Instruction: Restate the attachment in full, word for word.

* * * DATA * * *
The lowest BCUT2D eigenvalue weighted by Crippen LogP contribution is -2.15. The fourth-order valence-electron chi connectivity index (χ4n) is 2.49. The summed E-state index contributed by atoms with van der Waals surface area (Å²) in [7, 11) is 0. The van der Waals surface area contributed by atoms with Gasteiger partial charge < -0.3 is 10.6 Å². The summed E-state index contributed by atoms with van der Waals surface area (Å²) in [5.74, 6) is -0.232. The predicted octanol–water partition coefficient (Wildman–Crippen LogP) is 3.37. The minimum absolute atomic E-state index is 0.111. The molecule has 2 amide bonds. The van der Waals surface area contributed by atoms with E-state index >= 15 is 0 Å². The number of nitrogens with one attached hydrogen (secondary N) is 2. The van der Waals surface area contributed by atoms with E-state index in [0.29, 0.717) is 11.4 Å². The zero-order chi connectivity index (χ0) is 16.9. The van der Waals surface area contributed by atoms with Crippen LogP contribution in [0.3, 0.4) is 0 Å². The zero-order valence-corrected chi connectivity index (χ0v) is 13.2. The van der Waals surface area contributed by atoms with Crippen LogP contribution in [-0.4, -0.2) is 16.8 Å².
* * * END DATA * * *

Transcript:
The lowest BCUT2D eigenvalue weighted by Crippen LogP contribution is -2.15. The fourth-order valence-electron chi connectivity index (χ4n) is 2.49. The summed E-state index contributed by atoms with van der Waals surface area (Å²) in [7, 11) is 0. The van der Waals surface area contributed by atoms with Gasteiger partial charge < -0.3 is 10.6 Å². The summed E-state index contributed by atoms with van der Waals surface area (Å²) in [5.74, 6) is -0.232. The predicted octanol–water partition coefficient (Wildman–Crippen LogP) is 3.37. The minimum absolute atomic E-state index is 0.111. The molecule has 2 amide bonds. The van der Waals surface area contributed by atoms with E-state index >= 15 is 0 Å². The number of nitrogens with one attached hydrogen (secondary N) is 2. The van der Waals surface area contributed by atoms with E-state index in [0.29, 0.717) is 11.4 Å². The zero-order chi connectivity index (χ0) is 16.9. The van der Waals surface area contributed by atoms with Crippen LogP contribution in [0.3, 0.4) is 0 Å². The zero-order valence-corrected chi connectivity index (χ0v) is 13.2. The van der Waals surface area contributed by atoms with Crippen LogP contribution in [-0.4, -0.2) is 16.8 Å².